Nijman S, Leeuwenberg A, Beekers I, Verkouter I, Jacobs J, Bots M, Asselbergs FW, Moons KGM, Debray TPA
Objectives: Missing data is a common problem during the development, evaluation, and implementation of prediction models. Although machine learning (ML) methods are often said to be capable of circumventing missing data, it is unclear how these methods are used in medical research. We aim to find out if and how well prediction model studies using machine learning report on their handling of missing data.
Study design and Setting: We systematically searched the literature on published papers between 2018 and 2019 about primary studies developing and/or validating clinical prediction models using any supervised ML methodology across medical fields. From the retrieved studies information about the amount and nature (e.g. missing completely at random, potential reasons for missingness) of missing data and the way they were handled were extracted.
Results: We identified 152 machine learning-based clinical prediction model studies. A substantial amount of these 152 papers did not report anything on missing data (n = 56/152). A majority (n = 96/152) reported details on the handling of missing data (e.g., methods used), though many of these (n = 46/96) did not report the amount of the missingness in the data. In these 96 papers the authors only sometimes reported possible reasons for missingness (n = 7/96) and information about missing data mechanisms (n = 8/96). The most common approach for handling missing data was deletion (n = 65/96), mostly via complete-case analysis (CCA) (n = 43/96). Very few studies used multiple imputation (n = 8/96) or built-in mechanisms such as surrogate splits (n = 7/96) that directly address missing data during the development, validation, or implementation of the prediction model.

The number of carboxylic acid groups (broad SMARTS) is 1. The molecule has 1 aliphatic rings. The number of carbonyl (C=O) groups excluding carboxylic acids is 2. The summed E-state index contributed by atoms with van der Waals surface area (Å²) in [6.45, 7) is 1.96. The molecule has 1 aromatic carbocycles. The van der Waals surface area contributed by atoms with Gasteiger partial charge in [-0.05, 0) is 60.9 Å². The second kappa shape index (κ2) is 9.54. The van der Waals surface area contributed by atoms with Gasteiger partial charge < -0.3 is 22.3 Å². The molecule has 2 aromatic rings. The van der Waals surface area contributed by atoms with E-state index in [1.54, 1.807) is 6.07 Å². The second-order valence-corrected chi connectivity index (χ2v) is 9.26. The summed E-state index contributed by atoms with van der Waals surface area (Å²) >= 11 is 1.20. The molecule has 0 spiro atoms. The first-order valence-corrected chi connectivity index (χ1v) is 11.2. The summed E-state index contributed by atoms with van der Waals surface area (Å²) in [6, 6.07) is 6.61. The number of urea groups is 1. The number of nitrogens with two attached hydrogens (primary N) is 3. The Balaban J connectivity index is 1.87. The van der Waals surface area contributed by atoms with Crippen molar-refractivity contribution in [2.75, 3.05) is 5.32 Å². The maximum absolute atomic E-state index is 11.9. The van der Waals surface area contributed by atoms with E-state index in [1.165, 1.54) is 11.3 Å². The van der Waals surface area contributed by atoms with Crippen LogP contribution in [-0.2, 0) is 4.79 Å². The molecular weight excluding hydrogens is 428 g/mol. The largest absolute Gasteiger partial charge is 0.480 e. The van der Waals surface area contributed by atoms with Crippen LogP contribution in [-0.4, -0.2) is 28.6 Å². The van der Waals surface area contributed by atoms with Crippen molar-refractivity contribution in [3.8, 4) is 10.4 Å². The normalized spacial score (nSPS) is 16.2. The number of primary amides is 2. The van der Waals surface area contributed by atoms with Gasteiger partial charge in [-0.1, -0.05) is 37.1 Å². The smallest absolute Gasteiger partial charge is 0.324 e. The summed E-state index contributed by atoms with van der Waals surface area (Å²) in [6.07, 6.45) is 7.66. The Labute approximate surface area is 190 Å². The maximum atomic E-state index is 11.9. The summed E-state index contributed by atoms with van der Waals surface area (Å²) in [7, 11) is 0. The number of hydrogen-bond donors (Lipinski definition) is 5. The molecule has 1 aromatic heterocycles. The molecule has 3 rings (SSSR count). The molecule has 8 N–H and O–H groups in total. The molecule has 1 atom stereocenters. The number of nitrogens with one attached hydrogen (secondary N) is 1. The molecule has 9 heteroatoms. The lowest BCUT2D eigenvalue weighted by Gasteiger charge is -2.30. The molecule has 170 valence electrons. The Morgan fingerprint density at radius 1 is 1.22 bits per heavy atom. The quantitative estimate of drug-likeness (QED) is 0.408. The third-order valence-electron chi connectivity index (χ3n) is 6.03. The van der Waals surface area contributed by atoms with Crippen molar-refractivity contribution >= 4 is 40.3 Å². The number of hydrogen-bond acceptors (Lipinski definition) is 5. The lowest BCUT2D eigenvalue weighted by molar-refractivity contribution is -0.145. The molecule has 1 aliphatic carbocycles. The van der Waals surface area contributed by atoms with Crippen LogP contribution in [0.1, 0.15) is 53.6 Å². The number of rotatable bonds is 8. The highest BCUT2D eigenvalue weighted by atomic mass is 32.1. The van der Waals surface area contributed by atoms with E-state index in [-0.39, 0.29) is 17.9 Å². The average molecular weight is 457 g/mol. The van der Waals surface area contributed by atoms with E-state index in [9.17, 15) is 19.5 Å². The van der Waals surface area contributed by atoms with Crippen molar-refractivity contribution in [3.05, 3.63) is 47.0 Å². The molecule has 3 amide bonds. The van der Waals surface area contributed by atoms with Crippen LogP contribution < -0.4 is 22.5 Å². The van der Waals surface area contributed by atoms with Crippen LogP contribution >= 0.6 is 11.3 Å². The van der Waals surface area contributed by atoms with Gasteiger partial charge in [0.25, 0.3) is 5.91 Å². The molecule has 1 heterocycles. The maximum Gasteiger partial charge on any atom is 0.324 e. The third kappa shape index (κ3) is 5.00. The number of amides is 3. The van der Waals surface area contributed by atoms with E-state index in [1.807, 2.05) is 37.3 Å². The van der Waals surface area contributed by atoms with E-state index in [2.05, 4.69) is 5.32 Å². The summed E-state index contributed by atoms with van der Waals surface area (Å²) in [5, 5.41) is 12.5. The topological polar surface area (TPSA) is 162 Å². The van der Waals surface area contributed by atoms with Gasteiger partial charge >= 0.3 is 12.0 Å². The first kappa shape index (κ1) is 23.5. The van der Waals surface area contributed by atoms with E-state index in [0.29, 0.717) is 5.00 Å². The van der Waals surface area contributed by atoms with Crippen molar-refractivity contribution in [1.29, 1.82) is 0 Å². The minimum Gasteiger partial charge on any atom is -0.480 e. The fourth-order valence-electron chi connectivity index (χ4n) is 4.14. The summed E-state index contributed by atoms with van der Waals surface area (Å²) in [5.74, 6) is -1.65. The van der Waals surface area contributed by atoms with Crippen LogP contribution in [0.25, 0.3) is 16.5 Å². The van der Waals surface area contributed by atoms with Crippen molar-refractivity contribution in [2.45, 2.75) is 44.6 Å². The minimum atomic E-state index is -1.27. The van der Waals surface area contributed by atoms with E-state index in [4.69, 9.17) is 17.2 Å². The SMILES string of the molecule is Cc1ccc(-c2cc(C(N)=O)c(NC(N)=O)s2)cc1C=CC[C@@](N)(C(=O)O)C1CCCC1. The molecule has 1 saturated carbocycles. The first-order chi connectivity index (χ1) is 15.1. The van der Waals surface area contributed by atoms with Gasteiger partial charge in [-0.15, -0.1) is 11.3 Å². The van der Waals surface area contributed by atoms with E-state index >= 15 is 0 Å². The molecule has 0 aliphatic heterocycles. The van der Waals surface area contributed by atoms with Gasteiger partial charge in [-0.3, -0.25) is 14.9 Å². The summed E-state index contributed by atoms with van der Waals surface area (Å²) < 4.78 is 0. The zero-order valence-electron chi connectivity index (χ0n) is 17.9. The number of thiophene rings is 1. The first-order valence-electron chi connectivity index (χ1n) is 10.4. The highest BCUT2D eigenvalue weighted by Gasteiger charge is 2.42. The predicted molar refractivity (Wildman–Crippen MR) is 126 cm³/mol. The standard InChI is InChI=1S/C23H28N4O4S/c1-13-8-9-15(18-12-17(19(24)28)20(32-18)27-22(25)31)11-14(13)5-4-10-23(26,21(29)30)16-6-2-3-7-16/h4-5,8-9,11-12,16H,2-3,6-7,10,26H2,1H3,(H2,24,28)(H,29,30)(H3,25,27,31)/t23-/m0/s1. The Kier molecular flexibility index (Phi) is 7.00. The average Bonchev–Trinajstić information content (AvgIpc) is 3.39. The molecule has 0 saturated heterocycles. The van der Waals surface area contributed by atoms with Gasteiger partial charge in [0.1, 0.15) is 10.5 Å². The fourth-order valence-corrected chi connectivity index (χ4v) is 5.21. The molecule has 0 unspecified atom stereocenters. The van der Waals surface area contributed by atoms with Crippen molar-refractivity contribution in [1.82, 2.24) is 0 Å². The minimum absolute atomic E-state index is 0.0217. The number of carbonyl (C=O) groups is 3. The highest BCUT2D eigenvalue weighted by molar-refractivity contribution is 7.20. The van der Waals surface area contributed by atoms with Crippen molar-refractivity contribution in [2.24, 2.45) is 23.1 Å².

Conclusion: Though missing values are highly common in any type of medical research and certainly in the research based on routine healthcare data, a majority of the prediction model studies using machine learning does not report sufficient information on the presence and handling of missing data. Strategies in which patient data are simply omitted are unfortunately the most often used methods, even though it is generally advised against and well known that it likely causes bias and loss of analytical power in prediction model development and in the predictive accuracy estimates. Prediction model researchers should be much more aware of alternative methodologies to address missing data.